Foot Pain and Psoriatic Arthritis

By Daniel El-Bogdadi, MD, FACR
Arthritis and Rheumatism Associates, P.C.
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Do you feel heel pain in the morning or after a period of inactivity? This might be an indication of plantar fasciitis that could be part of an underlying psoriatic arthritis condition. 

Psoriatic arthritis is an inflammatory arthritis that typically causes pain, swelling and stiffness in the peripheral joints or spine. However, if you have psoriatic arthritis, you may notice that not only are the joints and spine involved, but symptoms may also occur in the soft tissue such as tendons or ligaments. This usually happens in a place where tendons and ligaments attach to bone, known as the enthesis. When this attachment gets inflamed it is called enthesitis.


One of the more common areas to get enthesitis is in the Achilles tendon. Another common area for inflammation is in thick band of connective tissue that runs along the bottom of the foot, known as the plantar fascia.When this gets inflamed, it is commonly referred to as plantar fasciitis. Usually you will feel heel pain that is worse with the first steps in the morning or after a period of inactivity, or worse at the end of the day.

There are several treatment options for plantar fasciitis:

• The first immediate intervention is to decrease or stop any repetitive activities, such as running or dancing, which may aggravate the condition.

• Ice may also help; rolling your foot over a cold water bottle or ice pack for 20 minutes, 3 to 4 times a day, can ease pain and inflammation.

• Non-steroidal anti-inflam- matory drugs (NSAIDs), such as ibuprofen or naproxen, can also help to reduce pain and swelling.

• Regular stretching is often beneficial, but may be difficult to do on your own; working with a physical therapist may help you to properly stretch the plantar fascia. 

• Orthotics (shoe inserts) may be helpful, especially if you have flat feet or a high arch.

• Night splints may also be useful and work to stretch the tendon by putting the foot in dorsiflexion (pulling the toes up).

• Medications or disease modifying agents (DMARDs) which treat psoriatic arthritis may help to treat inflammation of the plantar fascia.

Despite these measures, your heel pain may persist and more targeted therapy may be needed.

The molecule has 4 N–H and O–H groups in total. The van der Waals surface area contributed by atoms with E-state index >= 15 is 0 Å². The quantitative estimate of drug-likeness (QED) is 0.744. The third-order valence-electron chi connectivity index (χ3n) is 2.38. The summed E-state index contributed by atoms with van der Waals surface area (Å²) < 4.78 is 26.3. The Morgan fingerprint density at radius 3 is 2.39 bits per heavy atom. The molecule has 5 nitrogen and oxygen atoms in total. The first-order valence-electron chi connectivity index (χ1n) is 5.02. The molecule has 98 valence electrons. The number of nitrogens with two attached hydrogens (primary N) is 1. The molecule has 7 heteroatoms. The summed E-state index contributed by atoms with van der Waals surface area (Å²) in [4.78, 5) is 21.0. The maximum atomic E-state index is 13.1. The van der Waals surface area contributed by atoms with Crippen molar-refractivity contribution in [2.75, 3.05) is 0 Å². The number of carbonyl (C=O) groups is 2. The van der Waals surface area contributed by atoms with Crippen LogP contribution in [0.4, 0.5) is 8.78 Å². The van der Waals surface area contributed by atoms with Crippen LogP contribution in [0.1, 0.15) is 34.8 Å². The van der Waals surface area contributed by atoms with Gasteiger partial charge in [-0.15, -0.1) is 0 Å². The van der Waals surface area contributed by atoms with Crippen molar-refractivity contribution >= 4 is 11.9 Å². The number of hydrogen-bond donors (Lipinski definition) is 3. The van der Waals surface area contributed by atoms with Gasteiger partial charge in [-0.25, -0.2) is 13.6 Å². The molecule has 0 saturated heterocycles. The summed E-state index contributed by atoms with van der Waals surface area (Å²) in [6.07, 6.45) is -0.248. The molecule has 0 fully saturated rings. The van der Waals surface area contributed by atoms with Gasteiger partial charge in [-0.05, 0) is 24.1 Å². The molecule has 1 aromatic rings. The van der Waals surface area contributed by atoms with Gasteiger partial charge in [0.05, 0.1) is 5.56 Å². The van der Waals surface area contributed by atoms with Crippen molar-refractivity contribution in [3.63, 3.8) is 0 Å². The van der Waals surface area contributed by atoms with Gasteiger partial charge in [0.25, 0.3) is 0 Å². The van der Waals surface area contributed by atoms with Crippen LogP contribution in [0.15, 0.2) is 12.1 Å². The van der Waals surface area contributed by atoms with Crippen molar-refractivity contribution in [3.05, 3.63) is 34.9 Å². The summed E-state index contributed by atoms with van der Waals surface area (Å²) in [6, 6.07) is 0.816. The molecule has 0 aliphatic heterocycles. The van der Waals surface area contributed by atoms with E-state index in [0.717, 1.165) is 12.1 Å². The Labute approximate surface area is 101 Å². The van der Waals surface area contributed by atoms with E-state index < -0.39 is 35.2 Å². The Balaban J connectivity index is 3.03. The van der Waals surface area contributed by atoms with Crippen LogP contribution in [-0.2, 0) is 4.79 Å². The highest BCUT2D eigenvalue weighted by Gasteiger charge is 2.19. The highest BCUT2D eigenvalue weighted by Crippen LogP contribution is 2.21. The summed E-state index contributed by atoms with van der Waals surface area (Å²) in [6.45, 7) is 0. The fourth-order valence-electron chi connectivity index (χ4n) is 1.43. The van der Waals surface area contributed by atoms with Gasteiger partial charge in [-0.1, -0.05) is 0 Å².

Corticosteroids (cortisone) are powerful anti-inflammatory medications that can be injected directly into the plantar fascia and can be very effective to locally reduce inflammation and pain.

However, these should not be administered repeatedly, since repeated corticosteroid injections may cause heel pad atrophy or rupture of the plantar fascia tissue.

If more conservative treatments fail, a fasciotomy or fasciectomy can be performed.This is a surgical procedure where the fascia is cut to relieve tension or pressure. In some cases, ultrasound guidance may be used to perform a less invasive percutaneous (through the skin) fasciotomy to treat plantar fascitis.

Ultrasound guidance is often used for both corticosteroid injection and percutaneous fasciotomy to

make sure medication is properly delivered to the right location, avoiding multiple steroid injections, or to target appropriate surgical measures.

As a forerunner in the specialty of rheumatology, the physicians of Arthritis and Rheumatism Associates, P.C. have been using musculoskeletal ultrasound (MSK US) since 2007 and are nationally recognized as experts in this field.

ARA has incorporated the use of ultrasound as a diagnostic tool as well as a procedural treatment modality for aspirations and injections.

While the technology of ultrasound has been around for approximately 50 years, it has not been widely utilized by rheumatologists until recently.

With ultrasound our physicians can execute a procedure with more precision and more comfort to a patient.

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